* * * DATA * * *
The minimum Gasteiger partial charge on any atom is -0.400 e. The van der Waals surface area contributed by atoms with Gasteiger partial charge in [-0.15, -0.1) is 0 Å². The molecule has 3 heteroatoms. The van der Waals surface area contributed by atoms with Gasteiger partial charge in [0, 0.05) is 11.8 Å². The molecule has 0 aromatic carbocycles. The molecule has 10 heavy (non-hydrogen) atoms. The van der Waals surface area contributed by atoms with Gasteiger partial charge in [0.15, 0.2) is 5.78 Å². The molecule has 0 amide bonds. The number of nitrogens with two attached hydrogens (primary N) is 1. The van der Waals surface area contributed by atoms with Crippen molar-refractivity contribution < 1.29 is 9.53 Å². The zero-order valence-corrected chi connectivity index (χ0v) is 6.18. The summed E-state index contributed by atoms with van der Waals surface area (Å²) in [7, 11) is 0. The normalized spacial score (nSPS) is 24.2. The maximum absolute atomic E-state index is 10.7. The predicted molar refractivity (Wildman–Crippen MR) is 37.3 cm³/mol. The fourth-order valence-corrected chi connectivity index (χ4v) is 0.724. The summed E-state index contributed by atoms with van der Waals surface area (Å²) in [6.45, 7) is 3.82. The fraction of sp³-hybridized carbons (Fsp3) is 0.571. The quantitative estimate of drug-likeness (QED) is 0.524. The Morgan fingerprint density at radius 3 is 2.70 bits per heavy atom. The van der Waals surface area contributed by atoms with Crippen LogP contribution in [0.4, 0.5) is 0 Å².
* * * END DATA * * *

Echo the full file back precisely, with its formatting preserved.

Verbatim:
The minimum Gasteiger partial charge on any atom is -0.400 e. The van der Waals surface area contributed by atoms with Gasteiger partial charge in [-0.15, -0.1) is 0 Å². The molecule has 3 heteroatoms. The van der Waals surface area contributed by atoms with Gasteiger partial charge in [0, 0.05) is 11.8 Å². The molecule has 0 aromatic carbocycles. The molecule has 10 heavy (non-hydrogen) atoms. The van der Waals surface area contributed by atoms with Gasteiger partial charge in [0.15, 0.2) is 5.78 Å². The molecule has 0 amide bonds. The number of nitrogens with two attached hydrogens (primary N) is 1. The van der Waals surface area contributed by atoms with Crippen molar-refractivity contribution < 1.29 is 9.53 Å². The zero-order valence-corrected chi connectivity index (χ0v) is 6.18. The summed E-state index contributed by atoms with van der Waals surface area (Å²) in [7, 11) is 0. The normalized spacial score (nSPS) is 24.2. The maximum absolute atomic E-state index is 10.7. The predicted molar refractivity (Wildman–Crippen MR) is 37.3 cm³/mol. The fourth-order valence-corrected chi connectivity index (χ4v) is 0.724. The summed E-state index contributed by atoms with van der Waals surface area (Å²) in [6.45, 7) is 3.82. The fraction of sp³-hybridized carbons (Fsp3) is 0.571. The quantitative estimate of drug-likeness (QED) is 0.524. The Morgan fingerprint density at radius 3 is 2.70 bits per heavy atom. The van der Waals surface area contributed by atoms with Crippen LogP contribution in [0.4, 0.5) is 0 Å².